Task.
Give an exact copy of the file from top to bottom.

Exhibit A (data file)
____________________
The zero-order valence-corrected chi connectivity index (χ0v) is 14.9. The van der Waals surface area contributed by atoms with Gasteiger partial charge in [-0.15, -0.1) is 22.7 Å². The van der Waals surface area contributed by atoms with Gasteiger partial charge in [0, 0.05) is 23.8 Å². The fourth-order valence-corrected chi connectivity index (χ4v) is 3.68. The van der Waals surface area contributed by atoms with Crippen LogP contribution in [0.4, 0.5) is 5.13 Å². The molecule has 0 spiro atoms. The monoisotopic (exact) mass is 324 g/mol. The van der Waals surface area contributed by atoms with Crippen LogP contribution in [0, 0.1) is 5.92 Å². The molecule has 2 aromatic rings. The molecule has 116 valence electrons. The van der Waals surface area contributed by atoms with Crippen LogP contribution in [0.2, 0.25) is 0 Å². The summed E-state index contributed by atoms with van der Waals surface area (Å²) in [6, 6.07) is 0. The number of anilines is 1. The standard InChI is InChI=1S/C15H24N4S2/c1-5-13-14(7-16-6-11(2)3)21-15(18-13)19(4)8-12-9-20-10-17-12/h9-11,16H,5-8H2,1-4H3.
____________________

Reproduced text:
The zero-order valence-corrected chi connectivity index (χ0v) is 14.9. The van der Waals surface area contributed by atoms with Gasteiger partial charge in [-0.15, -0.1) is 22.7 Å². The van der Waals surface area contributed by atoms with Gasteiger partial charge in [0, 0.05) is 23.8 Å². The fourth-order valence-corrected chi connectivity index (χ4v) is 3.68. The van der Waals surface area contributed by atoms with Crippen LogP contribution in [0.4, 0.5) is 5.13 Å². The molecule has 0 spiro atoms. The monoisotopic (exact) mass is 324 g/mol. The van der Waals surface area contributed by atoms with Crippen LogP contribution in [0, 0.1) is 5.92 Å². The molecule has 2 aromatic rings. The molecule has 116 valence electrons. The van der Waals surface area contributed by atoms with Crippen LogP contribution in [0.2, 0.25) is 0 Å². The summed E-state index contributed by atoms with van der Waals surface area (Å²) in [6, 6.07) is 0. The number of anilines is 1. The standard InChI is InChI=1S/C15H24N4S2/c1-5-13-14(7-16-6-11(2)3)21-15(18-13)19(4)8-12-9-20-10-17-12/h9-11,16H,5-8H2,1-4H3.